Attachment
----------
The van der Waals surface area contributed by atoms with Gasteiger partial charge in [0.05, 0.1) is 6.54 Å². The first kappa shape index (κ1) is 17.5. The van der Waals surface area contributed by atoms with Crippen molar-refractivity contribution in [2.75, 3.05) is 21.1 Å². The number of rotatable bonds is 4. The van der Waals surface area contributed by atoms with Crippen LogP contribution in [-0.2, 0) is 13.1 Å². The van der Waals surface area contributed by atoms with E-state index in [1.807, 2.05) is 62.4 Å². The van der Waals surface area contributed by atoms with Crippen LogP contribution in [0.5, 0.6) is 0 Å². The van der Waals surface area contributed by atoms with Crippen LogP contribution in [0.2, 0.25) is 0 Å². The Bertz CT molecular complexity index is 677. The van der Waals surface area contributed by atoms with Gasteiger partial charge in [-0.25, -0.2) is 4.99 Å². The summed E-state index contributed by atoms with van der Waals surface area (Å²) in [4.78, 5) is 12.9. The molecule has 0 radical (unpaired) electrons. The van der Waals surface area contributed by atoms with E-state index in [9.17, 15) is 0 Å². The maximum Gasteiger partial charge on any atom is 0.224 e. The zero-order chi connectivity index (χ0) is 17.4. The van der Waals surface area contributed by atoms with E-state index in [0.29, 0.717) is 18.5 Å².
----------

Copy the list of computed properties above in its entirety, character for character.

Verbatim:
The van der Waals surface area contributed by atoms with Gasteiger partial charge in [0.05, 0.1) is 6.54 Å². The first kappa shape index (κ1) is 17.5. The van der Waals surface area contributed by atoms with Crippen molar-refractivity contribution in [2.75, 3.05) is 21.1 Å². The number of rotatable bonds is 4. The van der Waals surface area contributed by atoms with Crippen LogP contribution in [-0.2, 0) is 13.1 Å². The van der Waals surface area contributed by atoms with E-state index in [1.807, 2.05) is 62.4 Å². The van der Waals surface area contributed by atoms with Crippen LogP contribution in [0.5, 0.6) is 0 Å². The van der Waals surface area contributed by atoms with Crippen LogP contribution in [0.2, 0.25) is 0 Å². The Bertz CT molecular complexity index is 677. The van der Waals surface area contributed by atoms with Gasteiger partial charge in [-0.25, -0.2) is 4.99 Å². The summed E-state index contributed by atoms with van der Waals surface area (Å²) in [4.78, 5) is 12.9. The molecule has 0 radical (unpaired) electrons. The van der Waals surface area contributed by atoms with E-state index in [9.17, 15) is 0 Å². The maximum Gasteiger partial charge on any atom is 0.224 e. The zero-order chi connectivity index (χ0) is 17.4. The van der Waals surface area contributed by atoms with E-state index in [0.29, 0.717) is 18.5 Å².